3. What is her anion gap?
Always calculate the anion gap, ie, the serum sodium concentration minus the serum chloride and serum bicarbonate concentrations. If the patient’s serum albumin level is low, for every 1 gram it is below normal, an additional 2.5 mmol/L should be added to the calculated anion gap. We consider an anion gap of 10 mmol/L or less as normal.
Caveats. The blood sample used to calculate the anion gap should be drawn close in time to the arterial blood gas sample.
Although the anion gap is an effective tool in assessing acid-base disorders, further investigation is warranted if clinical judgment suggests that an anion gap calculation is inconsistent with the patient’s circumstances.2
Our patient’s anion gap is elevated (21 mmol/L). Her serum albumin level is in the normal range, so her anion gap does not need to be adjusted.
4. Is the degree of compensation appropriate for the primary acid-base disturbance?
The kidneys compensate for the lungs, and vice versa. That is, in respiratory acidosis or alkalosis, the kidneys adjust the bicarbonate levels, and in metabolic acidosis, the lungs adjust the Pco2 (although in metabolic alkalosis, it is hard for patients to breathe less, especially if they are already hypoxic).
In metabolic acidosis, people compensate by breathing harder to get rid of more carbon dioxide. For every 1-mmol/L decrease in the bicarbonate level, the Pco2 should decrease by 1.3 mm Hg.
Compensation does not return pH to normal; rather, it mitigates the impact of an acid or alkali excess or deficit. If the pH is normalized with an underlying acid-base disturbance, there may be mixed acid-base processes rather than compensation.
Our patient’s bicarbonate level is 16 mmol/L, which is 9 mmol/L lower than normal (for acid-base calculations, we use 25 mmol/L as the nominal normal level). If she is compensating appropriately, her Pco2 should decline from 40 mm Hg (the nominal normal level) by about 11.7 mm Hg (9 × 1.3), to approximately 28.3 mm Hg. Her Pco2 is, indeed, 28 mm Hg, indicating that she is compensating adequately for her metabolic acidosis.
If we use Winter’s formula instead (Pco2 = [1.5 × the bicarbonate level] + 8 ± 2),3 the lowest calculated Pco2 would be 30 mm Hg, which is within 2 mm Hg of the Rules of 5 calculation. Other formulas for calculating compensation are available.3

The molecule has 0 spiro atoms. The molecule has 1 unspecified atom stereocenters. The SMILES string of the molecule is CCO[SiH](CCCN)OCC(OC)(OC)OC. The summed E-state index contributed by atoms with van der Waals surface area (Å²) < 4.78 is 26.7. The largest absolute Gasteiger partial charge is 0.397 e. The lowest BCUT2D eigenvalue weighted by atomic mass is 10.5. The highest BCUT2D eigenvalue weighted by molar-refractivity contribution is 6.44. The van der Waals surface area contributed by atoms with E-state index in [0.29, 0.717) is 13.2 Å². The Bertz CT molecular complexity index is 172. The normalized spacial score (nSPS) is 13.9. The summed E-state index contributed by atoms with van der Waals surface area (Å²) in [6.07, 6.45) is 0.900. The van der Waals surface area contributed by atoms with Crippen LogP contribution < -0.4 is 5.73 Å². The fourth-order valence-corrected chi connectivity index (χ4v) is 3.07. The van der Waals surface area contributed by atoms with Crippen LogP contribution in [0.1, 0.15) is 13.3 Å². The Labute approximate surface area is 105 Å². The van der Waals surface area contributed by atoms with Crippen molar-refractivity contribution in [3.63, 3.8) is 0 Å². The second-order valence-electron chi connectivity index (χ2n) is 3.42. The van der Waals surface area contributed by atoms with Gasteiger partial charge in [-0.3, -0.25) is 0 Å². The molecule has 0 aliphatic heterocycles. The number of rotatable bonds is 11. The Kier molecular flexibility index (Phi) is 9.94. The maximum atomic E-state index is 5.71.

This information rules out the first two answers to question 1, ie, metabolic acidosis with respiratory alkalosis or acidosis.
5. Is there a delta gap?
Although we know the patient has metabolic acidosis with an elevated anion gap, we have not ruled out the possibility that she may have a triple disturbance. For this reason we need to check her delta gap.
In metabolic acidosis with an elevated anion gap, as the bicarbonate level decreases, the anion gap should increase by the same amount. If the bicarbonate level decreases more than the anion gap increases, the additional decline is the result of a second process—an additional normal-anion-gap acidosis. If the bicarbonate level does not decrease as much as the anion gap increases, there is an additional metabolic alkalosis.
Our patient’s bicarbonate level decreased 9 mmol/L (from the nominal normal level of 25 to 16), and therefore her anion gap should have increased approximately the same amount—and it did. (A normal anion gap for problem-solving is 10, and this patient’s anion gap has increased to 21. A difference of ± 2 is insignificant.) This conclusion verifies that a triple acid-base disturbance is not present, so the last answer is incorrect.
So, the correct answer to the question posed above is metabolic acidosis with an elevated anion gap (that is, metabolic acidosis with appropriate respiratory compensation).